The mixed equilibrium problem (MEP) includes serval important problems arising in physics, engineering, science optimization, economics, transportation, network and structural analysis, Nash equilibrium problems in noncooperative games and others. It has been shown that variational inequalities and mathematical programming problems can be viewed as a special realization of the abstract equilibrium problems (e.g., [2023]).

Recently, Bnouhachem [24] introduced the following split equilibrium problems:

Let \(F : C \times C \rightarrow R\) and \(G : Q \times Q\rightarrow R\) be nonlinear bifunctions and \(A : H_{1}\rightarrow H_{2}\) be a bounded linear operator, then the split equilibrium problem (SEP) is to find \(x^{*}\in C\) such that
$$ F\bigl(x^{\ast},x\bigr)\ge0, \quad \forall x \in C, $$
(1.9)
and such that
$$ y^{*}=Ax^{*}\in Q \mbox{ solves } G\bigl(y^{\ast},y\bigr)\ge0, \quad \forall y \in Q. $$
(1.10)

In this paper, we consider the following pair of equilibrium problems called split equality equilibrium problems (SEEP).

Definition 1.1

Let \(F : C \times C \rightarrow R\) and \(G : Q \times Q\rightarrow R\) be nonlinear bifunctions, let \(A : H_{1}\rightarrow H_{3}\) and \(B : H_{2}\rightarrow H_{3}\) be two bounded linear operators, then the split equality equilibrium problem (SEEP) is to find \(x^{*}\in C\) and \(y^{*}\in Q\) such that
$$ F\bigl(x^{\ast},x\bigr)\ge0, \quad\forall x \in C, \qquad G \bigl(y^{\ast},y\bigr)\ge0, \quad \forall y \in Q \quad\mbox{and}\quad Ax^{*}=By^{*}. $$
(1.11)
The set of solutions of (1.11) is denoted by \(SEEP (F, G)\).

The split equality mixed equilibrium problem (SEMEP) is defined as follows.

Definition 1.2

Let \(F : C \times C \rightarrow R\) and \(G : Q \times Q\rightarrow R\) be nonlinear bifunctions, let \(\phi:C\rightarrow R\cup\{+\infty\}\) and \(\varphi: Q\rightarrow R\cup\{+\infty\}\) be proper lower semi-continuous and convex functions such that \(C\cap \operatorname{dom}\phi\neq\emptyset\) and \(Q\cap \operatorname{dom}\varphi\neq\emptyset\), and let \(A : H_{1}\rightarrow H_{3}\) and \(B : H_{2}\rightarrow H_{3}\) be two bounded linear operators, then the split equality mixed equilibrium problem (SEMEP) is to find \(x^{*}\in C\) and \(y^{*}\in Q\) such that
$$\begin{aligned} &F\bigl(x^{\ast},x\bigr)+\phi(x)-\phi\bigl(x^{*}\bigr)\ge0,\quad \forall x \in C,\qquad G\bigl(y^{\ast},y\bigr)+\varphi(y)-\varphi\bigl(y^{*}\bigr) \ge0, \quad \forall y \in Q \\ &\quad\mbox{and}\quad Ax^{*}=By^{*}. \end{aligned}$$
(1.12)
The set of solutions of (1.12) is denoted by \(SEMEP (F, G, \phi, \varphi)\).

Remark 1.3

(1) In (1.12), if \(\phi=0\), then the split equality mixed equilibrium problem (1.12) reduces to (1.11).

(2) If \(F=0\) and \(G=0\), then the split equality mixed equilibrium problem (1.12) reduces to the following split equality convex minimization problem: find \(x^{\ast}\in C\) and \(y^{*}\in Q\) such that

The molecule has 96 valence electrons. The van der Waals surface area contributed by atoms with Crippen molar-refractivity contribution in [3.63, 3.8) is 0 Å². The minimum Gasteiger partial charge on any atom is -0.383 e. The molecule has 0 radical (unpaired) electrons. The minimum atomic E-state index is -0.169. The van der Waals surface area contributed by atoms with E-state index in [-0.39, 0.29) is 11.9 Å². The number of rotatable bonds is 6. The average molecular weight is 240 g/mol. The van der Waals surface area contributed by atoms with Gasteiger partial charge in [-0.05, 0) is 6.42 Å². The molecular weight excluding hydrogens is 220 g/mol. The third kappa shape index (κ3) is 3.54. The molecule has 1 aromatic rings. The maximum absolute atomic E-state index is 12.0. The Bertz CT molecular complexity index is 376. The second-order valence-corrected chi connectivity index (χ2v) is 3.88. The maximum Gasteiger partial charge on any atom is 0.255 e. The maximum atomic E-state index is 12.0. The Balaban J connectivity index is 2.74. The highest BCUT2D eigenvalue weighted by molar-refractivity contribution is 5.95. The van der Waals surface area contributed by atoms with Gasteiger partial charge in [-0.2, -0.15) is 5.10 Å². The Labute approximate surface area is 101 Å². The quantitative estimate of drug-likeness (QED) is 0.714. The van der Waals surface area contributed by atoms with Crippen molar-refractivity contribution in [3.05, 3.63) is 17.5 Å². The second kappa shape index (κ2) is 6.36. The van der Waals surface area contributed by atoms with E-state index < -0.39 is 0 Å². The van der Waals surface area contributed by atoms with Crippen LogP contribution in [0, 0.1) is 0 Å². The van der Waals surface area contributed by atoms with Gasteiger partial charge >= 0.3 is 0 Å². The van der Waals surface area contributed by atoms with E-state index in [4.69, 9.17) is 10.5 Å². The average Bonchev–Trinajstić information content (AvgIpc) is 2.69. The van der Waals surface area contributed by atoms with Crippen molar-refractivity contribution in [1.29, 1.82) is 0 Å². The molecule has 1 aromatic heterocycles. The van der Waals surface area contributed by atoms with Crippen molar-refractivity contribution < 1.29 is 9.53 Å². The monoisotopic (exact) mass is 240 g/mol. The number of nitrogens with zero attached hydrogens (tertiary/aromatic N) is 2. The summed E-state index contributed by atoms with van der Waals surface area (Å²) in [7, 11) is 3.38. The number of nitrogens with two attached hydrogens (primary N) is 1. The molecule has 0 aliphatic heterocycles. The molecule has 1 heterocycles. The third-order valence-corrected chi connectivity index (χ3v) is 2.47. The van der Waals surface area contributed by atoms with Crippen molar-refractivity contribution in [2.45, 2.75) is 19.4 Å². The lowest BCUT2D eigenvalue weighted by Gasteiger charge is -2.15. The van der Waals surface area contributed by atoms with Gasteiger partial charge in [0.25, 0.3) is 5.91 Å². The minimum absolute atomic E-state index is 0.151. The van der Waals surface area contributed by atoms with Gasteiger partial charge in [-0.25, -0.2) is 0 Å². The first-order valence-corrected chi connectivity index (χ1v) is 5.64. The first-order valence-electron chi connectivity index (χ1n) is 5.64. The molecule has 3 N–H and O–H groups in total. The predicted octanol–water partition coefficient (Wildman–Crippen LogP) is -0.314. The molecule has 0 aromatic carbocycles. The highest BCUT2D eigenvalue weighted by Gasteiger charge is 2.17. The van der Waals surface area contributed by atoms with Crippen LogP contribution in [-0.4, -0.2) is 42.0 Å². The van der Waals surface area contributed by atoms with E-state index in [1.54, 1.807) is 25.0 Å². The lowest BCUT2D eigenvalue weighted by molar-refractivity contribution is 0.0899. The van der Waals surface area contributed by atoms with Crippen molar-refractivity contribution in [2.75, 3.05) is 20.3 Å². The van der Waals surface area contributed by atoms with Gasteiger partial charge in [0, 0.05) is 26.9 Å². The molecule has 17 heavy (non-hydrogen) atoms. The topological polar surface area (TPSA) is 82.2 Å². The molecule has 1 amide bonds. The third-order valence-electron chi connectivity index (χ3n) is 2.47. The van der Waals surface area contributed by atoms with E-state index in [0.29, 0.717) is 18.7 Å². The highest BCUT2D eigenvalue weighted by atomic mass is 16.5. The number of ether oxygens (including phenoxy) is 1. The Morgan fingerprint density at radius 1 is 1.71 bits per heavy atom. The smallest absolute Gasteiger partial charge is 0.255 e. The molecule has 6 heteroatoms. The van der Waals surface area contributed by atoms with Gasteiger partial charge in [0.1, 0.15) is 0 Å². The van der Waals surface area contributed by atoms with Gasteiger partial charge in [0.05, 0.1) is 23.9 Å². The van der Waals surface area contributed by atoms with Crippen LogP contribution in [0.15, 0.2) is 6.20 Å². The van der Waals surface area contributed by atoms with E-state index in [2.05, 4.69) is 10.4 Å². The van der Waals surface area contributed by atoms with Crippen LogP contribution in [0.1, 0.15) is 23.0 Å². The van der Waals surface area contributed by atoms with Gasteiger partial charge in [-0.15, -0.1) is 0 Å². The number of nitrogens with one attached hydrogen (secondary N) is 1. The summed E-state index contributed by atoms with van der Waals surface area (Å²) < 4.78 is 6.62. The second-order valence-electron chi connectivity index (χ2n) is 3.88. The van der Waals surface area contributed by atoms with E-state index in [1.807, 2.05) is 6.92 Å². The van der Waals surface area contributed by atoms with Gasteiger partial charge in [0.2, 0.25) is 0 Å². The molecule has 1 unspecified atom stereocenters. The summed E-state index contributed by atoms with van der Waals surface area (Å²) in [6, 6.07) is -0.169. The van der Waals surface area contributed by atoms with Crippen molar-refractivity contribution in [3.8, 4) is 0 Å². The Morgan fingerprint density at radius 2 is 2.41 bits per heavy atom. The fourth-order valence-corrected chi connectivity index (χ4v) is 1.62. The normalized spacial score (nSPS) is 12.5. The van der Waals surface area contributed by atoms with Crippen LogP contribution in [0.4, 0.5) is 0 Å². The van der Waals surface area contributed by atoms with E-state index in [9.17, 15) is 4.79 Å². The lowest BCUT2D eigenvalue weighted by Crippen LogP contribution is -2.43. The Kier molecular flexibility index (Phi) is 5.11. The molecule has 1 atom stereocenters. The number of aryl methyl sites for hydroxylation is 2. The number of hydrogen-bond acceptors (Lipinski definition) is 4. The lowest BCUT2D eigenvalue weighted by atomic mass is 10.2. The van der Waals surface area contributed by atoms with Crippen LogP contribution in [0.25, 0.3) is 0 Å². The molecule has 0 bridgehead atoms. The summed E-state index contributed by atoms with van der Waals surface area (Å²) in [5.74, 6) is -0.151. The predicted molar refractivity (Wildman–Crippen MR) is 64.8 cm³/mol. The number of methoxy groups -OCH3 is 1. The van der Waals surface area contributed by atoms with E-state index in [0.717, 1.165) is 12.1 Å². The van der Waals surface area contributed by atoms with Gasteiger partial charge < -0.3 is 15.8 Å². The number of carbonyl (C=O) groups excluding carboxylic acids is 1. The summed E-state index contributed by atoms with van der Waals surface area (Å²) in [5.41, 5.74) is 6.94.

$$ \phi(x)\geq\phi\bigl(x^{*}\bigr), \quad\forall x \in C, \qquad \varphi(y)\geq \varphi \bigl(y^{*}\bigr), \quad\forall y \in Q \quad\mbox{and}\quad Ax^{*}=By^{*}. $$
(1.13)
The set of solutions of (1.13) is denoted by \(SECMP (\phi,\varphi )\).
(3) If \(F=0\), \(G=0\), \(B=I\) and \(y^{*}=Ax^{*}\), then the split equality mixed equilibrium problem (1.12) reduces to the following split convex minimization problem: find \(x^{\ast}\in C\) such that
$$ \phi(x)\geq\phi\bigl(x^{*}\bigr), \quad\forall x \in C, \quad \mbox{and}\quad y^{*}=Ax^{*}\in Q,\quad \varphi(y)\geq\varphi\bigl(y^{*}\bigr), \quad \forall y \in Q. $$
(1.14)
The set of solutions of (1.14) is denoted by \(SCMP (\phi,\varphi )\).
In order to solve the split equality problem (1.5), Moudafi and Al-Shemas [25] presented the following simultaneous iterative method and obtained weak convergence theorem:
$$ (SIM-FPP)\left \{ \begin{array}{@{}l} x_{k+1}= U(x_{k}-\gamma_{k} A^{*}(Ax_{k}-By_{k}));\\ y_{k+1}= T(y_{k}+\gamma_{k} B^{*}(Ax_{k}-By_{k})), \end{array} \right . $$
(1.15)
where \(H_{1}\), \(H_{2}\), \(H_{3}\) are real Hilbert spaces, \(U:H_{1}\rightarrow H_{1}\), \(T:H_{2}\rightarrow H_{2}\) are two firmly quasi-nonexpansive mappings, \(A:H_{1}\rightarrow H_{3}\), \(B:H_{2}\rightarrow H_{3}\) are two bounded linear operators, \(A^{*}\) and \(B^{*}\) are the adjoint of A and B, respectively. Under some suitable conditions, they obtained some weak convergence theorems.

In this paper, motivated by the above works and related literature, we introduce a new algorithm for solving split equality mixed equilibrium problems in the framework of infinite-dimensional real Hilbert spaces. Under suitable conditions some strong and weak convergence theorems are obtained. As application, we shall utilize our results to study the split equality mixed variational inequality problem and the split equality convex minimization problem. Our results presented in this paper improve and extend some recent corresponding results.

2 Preliminaries

Throughout this paper, we denote the strong convergence and weak convergence of a sequence \(\{x_{n}\}\) to a point \(x\in X\) by \(x_{n}\rightarrow x\) and \(x_{n}\rightharpoonup x\), respectively.

Let H be a Hilbert space with the inner product \(\langle\cdot,\cdot\rangle\) and the norm \(\|\cdot\|\), C be a nonempty closed convex subset of H. For every point \(x\in H\), there exists a unique nearest point of C, denoted by \(P_{C}x\), such that \(\|x-P_{C}x\|\leq\|x-y\|\) for all \(y\in C\). The mapping \(P_{C}\) is called the metric projection from H onto C. It is well known that \(P_{C}\) is a firmly nonexpansive mapping from H to C, i.e.,